and press enter. To make sure the file has become immutable, which is what the +i stands for, open it as root in your favorite text editor (sudo gedit /etc/X11/xorg.conf). Some text editors will allow you to write new content to the file but they won’t allow you to save the changes because the file is already immutable. Other text editors won’t react to pressing keys and there will be a “read only” string in the title bar next to the file name.

Undoing a file immutable is pretty much the same, with the only difference being that instead of a + you must use a minus symbol:

Directories:

You can also make a directory immutable or even a set of subdirectories. For this example open your home directory in your favorite file manager, then open terminal and type:

Now, here comes a little tricky part that you need to remember for the immutabling of the directories to work: placing a slash after the names tells the shell that dir2 is a directory and not a file. If you type /testdir/dir2, the shell will think dir2 is a file and will return an error.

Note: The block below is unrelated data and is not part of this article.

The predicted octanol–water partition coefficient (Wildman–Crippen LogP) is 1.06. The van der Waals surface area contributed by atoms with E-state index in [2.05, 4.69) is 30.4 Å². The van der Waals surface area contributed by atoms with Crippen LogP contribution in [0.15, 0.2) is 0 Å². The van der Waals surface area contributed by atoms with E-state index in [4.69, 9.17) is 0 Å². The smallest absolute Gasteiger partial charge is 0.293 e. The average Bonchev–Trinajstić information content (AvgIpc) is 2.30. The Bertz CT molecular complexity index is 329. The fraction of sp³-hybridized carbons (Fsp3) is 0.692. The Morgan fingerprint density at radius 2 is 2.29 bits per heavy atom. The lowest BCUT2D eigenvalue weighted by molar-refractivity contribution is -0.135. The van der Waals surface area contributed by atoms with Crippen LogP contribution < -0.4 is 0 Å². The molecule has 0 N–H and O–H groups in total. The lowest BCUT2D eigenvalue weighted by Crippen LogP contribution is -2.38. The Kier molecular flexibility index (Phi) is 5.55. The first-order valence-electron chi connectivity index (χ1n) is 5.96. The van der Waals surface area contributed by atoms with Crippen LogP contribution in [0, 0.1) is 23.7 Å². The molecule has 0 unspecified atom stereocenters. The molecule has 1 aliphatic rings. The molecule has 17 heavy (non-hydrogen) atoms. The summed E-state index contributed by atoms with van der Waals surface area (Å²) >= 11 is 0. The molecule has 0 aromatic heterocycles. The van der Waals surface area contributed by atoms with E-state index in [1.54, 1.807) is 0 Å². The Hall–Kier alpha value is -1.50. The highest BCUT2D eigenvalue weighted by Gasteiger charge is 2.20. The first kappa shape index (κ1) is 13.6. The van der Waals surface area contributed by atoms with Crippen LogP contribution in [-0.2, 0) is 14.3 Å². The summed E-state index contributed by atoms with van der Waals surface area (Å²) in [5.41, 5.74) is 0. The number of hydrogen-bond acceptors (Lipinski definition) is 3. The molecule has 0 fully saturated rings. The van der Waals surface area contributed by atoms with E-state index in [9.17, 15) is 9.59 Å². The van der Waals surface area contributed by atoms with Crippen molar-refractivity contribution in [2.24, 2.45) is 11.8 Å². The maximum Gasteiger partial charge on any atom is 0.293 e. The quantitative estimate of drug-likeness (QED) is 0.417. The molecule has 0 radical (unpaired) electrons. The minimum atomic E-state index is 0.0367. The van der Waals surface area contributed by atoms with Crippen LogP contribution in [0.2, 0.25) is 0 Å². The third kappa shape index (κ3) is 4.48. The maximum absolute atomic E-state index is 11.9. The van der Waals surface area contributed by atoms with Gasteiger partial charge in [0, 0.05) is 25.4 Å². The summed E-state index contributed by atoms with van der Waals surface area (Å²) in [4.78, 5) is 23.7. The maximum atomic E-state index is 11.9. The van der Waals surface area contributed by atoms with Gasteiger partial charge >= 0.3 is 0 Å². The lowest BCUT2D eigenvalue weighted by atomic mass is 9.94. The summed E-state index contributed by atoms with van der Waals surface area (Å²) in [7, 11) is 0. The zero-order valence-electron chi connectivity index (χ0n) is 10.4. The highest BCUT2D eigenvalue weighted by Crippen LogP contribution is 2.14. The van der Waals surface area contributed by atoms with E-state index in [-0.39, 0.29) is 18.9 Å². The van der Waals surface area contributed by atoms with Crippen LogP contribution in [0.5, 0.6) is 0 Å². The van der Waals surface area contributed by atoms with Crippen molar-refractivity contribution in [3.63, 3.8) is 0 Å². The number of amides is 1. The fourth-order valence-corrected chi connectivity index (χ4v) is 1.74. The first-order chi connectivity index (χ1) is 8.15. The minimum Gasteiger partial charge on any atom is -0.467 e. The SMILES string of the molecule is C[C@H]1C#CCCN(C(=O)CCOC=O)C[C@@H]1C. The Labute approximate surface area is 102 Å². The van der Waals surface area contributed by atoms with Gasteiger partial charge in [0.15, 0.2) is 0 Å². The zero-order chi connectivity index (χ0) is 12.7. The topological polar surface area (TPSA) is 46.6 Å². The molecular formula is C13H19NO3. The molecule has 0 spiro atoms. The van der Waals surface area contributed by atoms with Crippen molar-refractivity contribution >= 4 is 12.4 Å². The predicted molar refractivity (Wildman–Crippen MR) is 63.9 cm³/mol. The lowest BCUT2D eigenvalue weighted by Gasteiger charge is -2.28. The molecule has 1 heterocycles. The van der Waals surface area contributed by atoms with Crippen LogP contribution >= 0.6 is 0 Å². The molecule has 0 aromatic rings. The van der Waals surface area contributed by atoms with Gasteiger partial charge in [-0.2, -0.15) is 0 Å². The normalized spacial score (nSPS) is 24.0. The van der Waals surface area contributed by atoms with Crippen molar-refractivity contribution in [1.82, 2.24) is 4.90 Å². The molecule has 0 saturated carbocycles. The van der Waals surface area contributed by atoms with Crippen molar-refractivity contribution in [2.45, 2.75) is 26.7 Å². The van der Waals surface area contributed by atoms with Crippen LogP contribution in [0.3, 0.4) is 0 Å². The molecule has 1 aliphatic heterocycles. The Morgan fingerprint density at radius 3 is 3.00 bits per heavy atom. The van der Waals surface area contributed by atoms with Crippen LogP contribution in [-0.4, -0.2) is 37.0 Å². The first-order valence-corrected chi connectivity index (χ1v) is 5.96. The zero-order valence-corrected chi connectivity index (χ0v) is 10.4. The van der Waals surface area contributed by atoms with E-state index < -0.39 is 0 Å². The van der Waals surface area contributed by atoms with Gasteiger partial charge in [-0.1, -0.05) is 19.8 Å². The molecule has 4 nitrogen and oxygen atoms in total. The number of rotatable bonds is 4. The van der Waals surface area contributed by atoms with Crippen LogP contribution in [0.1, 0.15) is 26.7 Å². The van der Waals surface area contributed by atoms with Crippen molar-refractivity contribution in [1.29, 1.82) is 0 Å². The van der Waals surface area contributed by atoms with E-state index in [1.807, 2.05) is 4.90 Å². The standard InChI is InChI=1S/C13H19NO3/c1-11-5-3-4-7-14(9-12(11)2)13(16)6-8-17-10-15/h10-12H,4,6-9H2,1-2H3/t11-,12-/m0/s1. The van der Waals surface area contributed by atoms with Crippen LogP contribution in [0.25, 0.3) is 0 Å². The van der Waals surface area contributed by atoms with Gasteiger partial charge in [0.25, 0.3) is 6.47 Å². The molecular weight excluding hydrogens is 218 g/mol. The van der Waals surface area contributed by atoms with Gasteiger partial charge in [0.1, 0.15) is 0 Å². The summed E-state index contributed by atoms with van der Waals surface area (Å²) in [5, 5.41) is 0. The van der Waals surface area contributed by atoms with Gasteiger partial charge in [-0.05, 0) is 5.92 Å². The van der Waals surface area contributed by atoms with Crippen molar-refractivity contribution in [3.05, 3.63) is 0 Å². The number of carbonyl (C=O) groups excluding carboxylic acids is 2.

If you have entered the command correctly, you will see this output:

If you have closed terminal, open it again in your home directory where you just created these two directories and type (exactly the way you see it, with the capital R and V):

-R stands for “recursive”, meaning it will do the same operation to all subdirectories, including dir2.
-V stands for “verbose” which will display what has been done.